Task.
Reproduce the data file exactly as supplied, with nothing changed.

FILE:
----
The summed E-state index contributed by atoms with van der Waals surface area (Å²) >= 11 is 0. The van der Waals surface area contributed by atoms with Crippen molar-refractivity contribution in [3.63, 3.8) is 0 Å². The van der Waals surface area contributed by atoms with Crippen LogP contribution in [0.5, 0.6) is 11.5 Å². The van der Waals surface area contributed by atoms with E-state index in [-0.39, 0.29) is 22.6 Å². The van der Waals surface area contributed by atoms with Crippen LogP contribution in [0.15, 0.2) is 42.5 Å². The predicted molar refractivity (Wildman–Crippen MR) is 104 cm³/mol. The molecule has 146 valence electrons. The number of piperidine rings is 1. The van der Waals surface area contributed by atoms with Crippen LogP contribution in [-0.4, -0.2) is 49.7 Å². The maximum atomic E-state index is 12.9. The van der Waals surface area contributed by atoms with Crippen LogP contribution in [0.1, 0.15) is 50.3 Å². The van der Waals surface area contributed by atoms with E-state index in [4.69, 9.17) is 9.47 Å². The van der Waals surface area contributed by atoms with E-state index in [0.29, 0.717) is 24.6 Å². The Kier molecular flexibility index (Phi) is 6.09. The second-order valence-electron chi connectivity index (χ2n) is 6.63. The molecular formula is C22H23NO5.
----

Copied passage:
The summed E-state index contributed by atoms with van der Waals surface area (Å²) >= 11 is 0. The van der Waals surface area contributed by atoms with Crippen molar-refractivity contribution in [3.63, 3.8) is 0 Å². The van der Waals surface area contributed by atoms with Crippen LogP contribution in [0.5, 0.6) is 11.5 Å². The van der Waals surface area contributed by atoms with E-state index in [-0.39, 0.29) is 22.6 Å². The van der Waals surface area contributed by atoms with Crippen LogP contribution in [0.15, 0.2) is 42.5 Å². The predicted molar refractivity (Wildman–Crippen MR) is 104 cm³/mol. The molecule has 146 valence electrons. The number of piperidine rings is 1. The van der Waals surface area contributed by atoms with Crippen LogP contribution in [-0.4, -0.2) is 49.7 Å². The maximum atomic E-state index is 12.9. The van der Waals surface area contributed by atoms with Crippen LogP contribution in [0.1, 0.15) is 50.3 Å². The van der Waals surface area contributed by atoms with E-state index in [4.69, 9.17) is 9.47 Å². The van der Waals surface area contributed by atoms with E-state index in [0.29, 0.717) is 24.6 Å². The Kier molecular flexibility index (Phi) is 6.09. The second-order valence-electron chi connectivity index (χ2n) is 6.63. The molecular formula is C22H23NO5.